Tata group is banking on winning the Rs 60,000-crore project to design and build a Fighting Infantry Combat Vehicle (FICV) under Make in India in Defence to bring more than a dozen group companies together. Tata Motors is one of the ten contenders — L&T, Tata Power (SED), Tata Motors, Mahindra & Mahindra, Bharat Forge, Pipavav Defence, Rolta India, Punj Lloyd, Titagarh Wagons, and the Ordnance Factory Board (OFB) — for the FICV programme, who have been issued an expression of interest (EOI) by the defence ministry.
These firms have been asked to submit proposals by January 15, 2016 to build the FICV, a tracked, armoured battle-taxi, which will be operated by three crewmembers and carry eight combat soldiers into battle. As per the EoI, the FICV must be air-portable by IL-76 and C-17 aircraft, and fire anti-tank guided missiles up to 4,000 metres.
From the bidders, two firms will be selected to design and develop separate FICVs, which will be reimbursed 80 per cent of their costs by the defence ministry. Out of the two FICVs developed, one will be selected for mass-production to replace the army’s fleet of obsolete 2,610 Russian BMP-2 carriers.
According to Dr Mukund Rajan, Tata brand custodian and group spokesperson, the group has identified defence and aerospace as one of the four clusters under which Tata companies will work collaboratively and tap synergies. Tata Motors has a clear mandate from the Tata Group to be the lead bidder and integrator on the FICV programme.
“Our large presence in the defence and aerospace sector is an outcome of the legacy bequeathed by Ratan N Tata. The relationships he encouraged the group to strike with global majors, and the capabilities he inspired the group to create, are now being leveraged further by bringing the various Tata companies together,” Rajan said.
While Tata Motors will be the lead systems integrator and mobility systems provider, Tata Advanced Systems Limited will work on mission electronics and high technology absorption of electronics, Tata Power SED on systems and weapon integration, Tata Advanced Material Limited on armour manufacturing and integration, TAL Manufacturing Limited on heavy fabrication and hull manufacturing, Titan on precision engineering, and other companies like Tata Technologies and Tata Consultancy services will bring on board their expertise in engineering and programme management.
The EOI lays down four parameters for evaluation of the bidding companies – financial, technical capability, critical technology and technical Specification. The EOI also lays clear rejection criteria, which are solely related to product competence. After vetting the parameters, industry sources assess that L&T, Tatas, Mahindras and OFB are the only serious contenders for the bid.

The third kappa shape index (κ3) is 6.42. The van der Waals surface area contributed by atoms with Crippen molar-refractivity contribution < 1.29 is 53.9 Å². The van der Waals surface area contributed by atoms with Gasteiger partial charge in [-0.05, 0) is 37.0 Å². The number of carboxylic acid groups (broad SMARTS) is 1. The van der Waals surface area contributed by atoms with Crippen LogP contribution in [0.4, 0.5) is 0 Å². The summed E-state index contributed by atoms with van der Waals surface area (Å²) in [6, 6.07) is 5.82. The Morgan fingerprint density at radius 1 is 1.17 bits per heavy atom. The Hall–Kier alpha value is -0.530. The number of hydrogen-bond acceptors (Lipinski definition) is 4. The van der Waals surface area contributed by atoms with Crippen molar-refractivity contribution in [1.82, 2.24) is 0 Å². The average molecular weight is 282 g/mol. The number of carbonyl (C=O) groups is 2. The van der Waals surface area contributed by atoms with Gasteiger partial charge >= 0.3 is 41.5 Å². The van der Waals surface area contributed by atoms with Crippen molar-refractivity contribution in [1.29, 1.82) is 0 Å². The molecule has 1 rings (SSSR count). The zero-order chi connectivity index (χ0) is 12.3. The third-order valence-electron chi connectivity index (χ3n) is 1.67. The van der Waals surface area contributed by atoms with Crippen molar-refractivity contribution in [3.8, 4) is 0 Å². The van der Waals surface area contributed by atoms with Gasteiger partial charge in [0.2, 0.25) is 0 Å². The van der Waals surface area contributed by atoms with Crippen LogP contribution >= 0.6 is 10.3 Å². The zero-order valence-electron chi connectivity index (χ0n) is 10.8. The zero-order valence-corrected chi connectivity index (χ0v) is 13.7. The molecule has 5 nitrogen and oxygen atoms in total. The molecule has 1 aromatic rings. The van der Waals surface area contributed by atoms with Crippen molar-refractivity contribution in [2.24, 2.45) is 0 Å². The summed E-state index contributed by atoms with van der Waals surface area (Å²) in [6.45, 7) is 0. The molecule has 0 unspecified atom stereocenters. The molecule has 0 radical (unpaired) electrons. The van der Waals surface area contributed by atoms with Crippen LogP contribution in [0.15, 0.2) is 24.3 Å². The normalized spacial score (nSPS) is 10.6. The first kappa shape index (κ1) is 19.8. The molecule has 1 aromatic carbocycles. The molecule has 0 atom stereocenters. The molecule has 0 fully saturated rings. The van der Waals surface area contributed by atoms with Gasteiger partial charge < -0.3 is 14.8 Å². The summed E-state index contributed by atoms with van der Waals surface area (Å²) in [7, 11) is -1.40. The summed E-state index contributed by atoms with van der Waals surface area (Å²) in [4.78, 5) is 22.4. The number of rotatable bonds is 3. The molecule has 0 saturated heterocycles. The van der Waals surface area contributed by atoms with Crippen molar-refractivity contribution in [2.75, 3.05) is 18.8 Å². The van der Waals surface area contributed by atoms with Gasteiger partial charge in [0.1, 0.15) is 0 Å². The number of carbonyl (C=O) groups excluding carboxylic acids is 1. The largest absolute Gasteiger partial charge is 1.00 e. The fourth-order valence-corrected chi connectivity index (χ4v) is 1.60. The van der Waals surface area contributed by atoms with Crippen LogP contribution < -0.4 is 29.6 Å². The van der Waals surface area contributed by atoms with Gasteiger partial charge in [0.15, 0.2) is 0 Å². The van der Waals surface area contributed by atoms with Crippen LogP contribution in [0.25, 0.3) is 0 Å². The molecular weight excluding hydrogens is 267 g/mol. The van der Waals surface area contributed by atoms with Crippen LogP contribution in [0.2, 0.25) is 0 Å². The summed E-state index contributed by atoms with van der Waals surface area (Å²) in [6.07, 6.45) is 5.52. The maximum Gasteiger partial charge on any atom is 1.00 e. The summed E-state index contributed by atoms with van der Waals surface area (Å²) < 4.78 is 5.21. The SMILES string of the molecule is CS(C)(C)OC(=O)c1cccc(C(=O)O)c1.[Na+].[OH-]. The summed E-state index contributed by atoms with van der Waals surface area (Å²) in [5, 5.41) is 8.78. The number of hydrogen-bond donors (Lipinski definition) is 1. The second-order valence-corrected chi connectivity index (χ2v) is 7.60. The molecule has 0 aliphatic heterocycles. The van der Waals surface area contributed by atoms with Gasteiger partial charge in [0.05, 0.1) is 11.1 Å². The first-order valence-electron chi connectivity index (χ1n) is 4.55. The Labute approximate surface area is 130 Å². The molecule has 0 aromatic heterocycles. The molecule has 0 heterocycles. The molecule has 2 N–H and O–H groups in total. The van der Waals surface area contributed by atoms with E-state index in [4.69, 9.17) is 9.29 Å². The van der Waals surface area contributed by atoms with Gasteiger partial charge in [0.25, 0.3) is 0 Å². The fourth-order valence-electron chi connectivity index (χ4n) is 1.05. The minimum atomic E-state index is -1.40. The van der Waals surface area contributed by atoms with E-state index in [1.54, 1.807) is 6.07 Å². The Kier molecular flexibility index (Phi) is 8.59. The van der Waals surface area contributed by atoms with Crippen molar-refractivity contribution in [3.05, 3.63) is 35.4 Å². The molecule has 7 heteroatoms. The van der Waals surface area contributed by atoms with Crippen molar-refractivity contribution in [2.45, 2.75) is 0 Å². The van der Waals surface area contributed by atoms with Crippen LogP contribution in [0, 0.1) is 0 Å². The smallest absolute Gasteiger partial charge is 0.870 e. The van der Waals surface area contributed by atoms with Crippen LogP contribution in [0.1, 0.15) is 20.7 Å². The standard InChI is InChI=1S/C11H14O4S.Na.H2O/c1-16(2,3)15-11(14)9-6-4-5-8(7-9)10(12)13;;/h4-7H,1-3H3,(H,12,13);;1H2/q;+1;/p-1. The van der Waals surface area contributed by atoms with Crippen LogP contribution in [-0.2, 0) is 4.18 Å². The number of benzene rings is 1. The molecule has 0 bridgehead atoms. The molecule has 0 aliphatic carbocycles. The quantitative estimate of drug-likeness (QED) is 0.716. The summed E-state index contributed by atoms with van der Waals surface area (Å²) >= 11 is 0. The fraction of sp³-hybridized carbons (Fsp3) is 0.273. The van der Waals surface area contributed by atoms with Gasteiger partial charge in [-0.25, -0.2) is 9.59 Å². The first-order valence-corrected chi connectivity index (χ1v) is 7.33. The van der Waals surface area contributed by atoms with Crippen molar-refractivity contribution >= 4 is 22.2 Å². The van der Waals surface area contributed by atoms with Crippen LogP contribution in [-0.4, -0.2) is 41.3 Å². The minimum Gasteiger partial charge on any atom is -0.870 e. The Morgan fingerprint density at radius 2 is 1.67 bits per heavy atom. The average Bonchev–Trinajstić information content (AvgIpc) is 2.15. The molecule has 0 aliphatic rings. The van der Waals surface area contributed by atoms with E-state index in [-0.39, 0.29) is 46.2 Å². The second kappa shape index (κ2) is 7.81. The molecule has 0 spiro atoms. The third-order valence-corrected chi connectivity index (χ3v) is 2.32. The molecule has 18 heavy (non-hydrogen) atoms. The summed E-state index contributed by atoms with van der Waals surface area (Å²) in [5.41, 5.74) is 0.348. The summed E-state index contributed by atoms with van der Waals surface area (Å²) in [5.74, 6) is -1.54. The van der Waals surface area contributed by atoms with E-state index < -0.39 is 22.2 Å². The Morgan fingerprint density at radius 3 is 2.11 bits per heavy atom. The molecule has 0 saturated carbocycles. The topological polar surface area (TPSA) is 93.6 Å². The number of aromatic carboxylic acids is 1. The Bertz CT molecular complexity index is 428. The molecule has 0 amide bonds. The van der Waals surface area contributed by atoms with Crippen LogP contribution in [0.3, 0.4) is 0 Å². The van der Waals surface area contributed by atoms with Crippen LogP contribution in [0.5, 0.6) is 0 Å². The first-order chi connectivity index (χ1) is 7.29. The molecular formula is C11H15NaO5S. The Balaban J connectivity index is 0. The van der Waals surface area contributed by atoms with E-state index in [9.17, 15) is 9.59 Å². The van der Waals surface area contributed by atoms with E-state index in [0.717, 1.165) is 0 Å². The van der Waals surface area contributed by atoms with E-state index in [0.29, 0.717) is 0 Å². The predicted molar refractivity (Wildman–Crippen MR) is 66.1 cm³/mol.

Tata Motors believes that having successfully demonstrated its capability on Armoured Mobility platforms through the Wheeled Infantry Combat Vehicle, the Tata Motors WhAP-Kestrel, it will be a front-runner for the FICV programme. The Wheeled Amphibious Platform (WhAP) was developed as a public-private partnership project by the DRDO, Indian army and Tata Motors, and has undergone all required mobility, flotation and firing trials at DRDO. Defence Minister Manohar Parrikar was also given a demonstration of the capabilities of WhAP during his visit to ARDE, Pune last month.
“That FICV is mobility oriented is established by the fact that 3 of the 5 core technologies and 19 of 34 critical technologies are mobility related, such as engine, transmission and running gear which are core to Tata Motors. We are today the only player with demonstrated experience of integrating key technologies needed in Armoured mobility segment. With around 14 Tata companies engaged in providing cutting edge solutions in the defence and aerospace sector, the group has the capability and ability to deliver on the FICV programme,” Tata Group told The Indian Express.
In October, defence ministry had issued a note to the ten FICV contenders stating that domestic operation alone would count whilst evaluating a company’s commercial eligibility and strength — a key determinant for who will win the FICV project. This had raised questions about profits from Tata’s UK-based subsidiary Jaguar Land Rover (JLR), which underpin Tata Motors’ consolidated turnover of Rs 2,63,695 crore and a net profit of Rs 13,986 crore last year. Tata Motors’ domestic operations had shown a turnover of
just Rs 38,176 crore and a net loss of Rs 4,739 crore last year.
However Tata Motors says that “the defence ministry’s Integrated Project Management Team has clarified that the wholly owned subsidiaries of the EOI holder having manufacturing presence in India can be included in the financials. With JLR being a manufacturing entity in India and a wholly owned subsidiary, Tata Motors is doubly confident of its position as the front runner for the selection as a Development Agency for FICV”.
Tata group is also buoyed by the statement of former DRDO chief and Niti Aayog member, Dr VK Saraswat who said on September 25, that as Tata Motors had already developed an Infantry Combat Vehicle, there should not be any requirements for it to competitively bid again to continue to progress in that family of platforms.